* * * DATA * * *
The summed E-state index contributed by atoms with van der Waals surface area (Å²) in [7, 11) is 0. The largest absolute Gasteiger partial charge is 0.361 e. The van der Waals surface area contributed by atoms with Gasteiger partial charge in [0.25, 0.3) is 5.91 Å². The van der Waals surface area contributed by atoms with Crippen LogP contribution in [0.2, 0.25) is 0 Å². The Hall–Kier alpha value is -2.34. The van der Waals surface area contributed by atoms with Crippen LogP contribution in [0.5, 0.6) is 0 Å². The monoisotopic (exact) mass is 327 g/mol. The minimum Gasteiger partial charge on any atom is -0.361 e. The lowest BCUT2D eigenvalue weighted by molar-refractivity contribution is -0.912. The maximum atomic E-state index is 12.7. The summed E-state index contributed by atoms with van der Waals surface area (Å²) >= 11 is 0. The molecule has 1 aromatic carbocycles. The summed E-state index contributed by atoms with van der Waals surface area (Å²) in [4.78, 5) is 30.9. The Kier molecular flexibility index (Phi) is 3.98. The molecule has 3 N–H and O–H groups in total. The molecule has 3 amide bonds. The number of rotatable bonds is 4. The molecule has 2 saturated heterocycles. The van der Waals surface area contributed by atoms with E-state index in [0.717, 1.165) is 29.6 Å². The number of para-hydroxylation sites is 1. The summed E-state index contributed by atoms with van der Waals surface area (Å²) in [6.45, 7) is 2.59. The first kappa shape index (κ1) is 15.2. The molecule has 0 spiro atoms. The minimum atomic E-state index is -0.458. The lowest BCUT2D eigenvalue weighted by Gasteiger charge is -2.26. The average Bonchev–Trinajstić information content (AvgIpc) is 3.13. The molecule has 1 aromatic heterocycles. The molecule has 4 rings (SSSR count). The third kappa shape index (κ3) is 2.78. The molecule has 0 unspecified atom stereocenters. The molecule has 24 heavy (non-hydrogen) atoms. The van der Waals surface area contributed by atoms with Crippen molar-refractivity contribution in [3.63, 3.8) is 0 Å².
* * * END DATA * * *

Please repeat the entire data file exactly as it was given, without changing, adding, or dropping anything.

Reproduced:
The summed E-state index contributed by atoms with van der Waals surface area (Å²) in [7, 11) is 0. The largest absolute Gasteiger partial charge is 0.361 e. The van der Waals surface area contributed by atoms with Gasteiger partial charge in [0.25, 0.3) is 5.91 Å². The van der Waals surface area contributed by atoms with Crippen LogP contribution in [0.2, 0.25) is 0 Å². The Hall–Kier alpha value is -2.34. The van der Waals surface area contributed by atoms with Crippen LogP contribution in [0.5, 0.6) is 0 Å². The monoisotopic (exact) mass is 327 g/mol. The minimum Gasteiger partial charge on any atom is -0.361 e. The lowest BCUT2D eigenvalue weighted by molar-refractivity contribution is -0.912. The maximum atomic E-state index is 12.7. The summed E-state index contributed by atoms with van der Waals surface area (Å²) >= 11 is 0. The molecule has 1 aromatic carbocycles. The summed E-state index contributed by atoms with van der Waals surface area (Å²) in [4.78, 5) is 30.9. The Kier molecular flexibility index (Phi) is 3.98. The molecule has 3 N–H and O–H groups in total. The molecule has 3 amide bonds. The number of rotatable bonds is 4. The molecule has 2 saturated heterocycles. The van der Waals surface area contributed by atoms with E-state index in [0.717, 1.165) is 29.6 Å². The number of para-hydroxylation sites is 1. The summed E-state index contributed by atoms with van der Waals surface area (Å²) in [6.45, 7) is 2.59. The first kappa shape index (κ1) is 15.2. The molecule has 0 spiro atoms. The minimum atomic E-state index is -0.458. The lowest BCUT2D eigenvalue weighted by Gasteiger charge is -2.26. The average Bonchev–Trinajstić information content (AvgIpc) is 3.13. The molecule has 1 aromatic heterocycles. The molecule has 4 rings (SSSR count). The third kappa shape index (κ3) is 2.78. The molecule has 0 unspecified atom stereocenters. The molecule has 24 heavy (non-hydrogen) atoms. The van der Waals surface area contributed by atoms with Crippen molar-refractivity contribution in [3.63, 3.8) is 0 Å².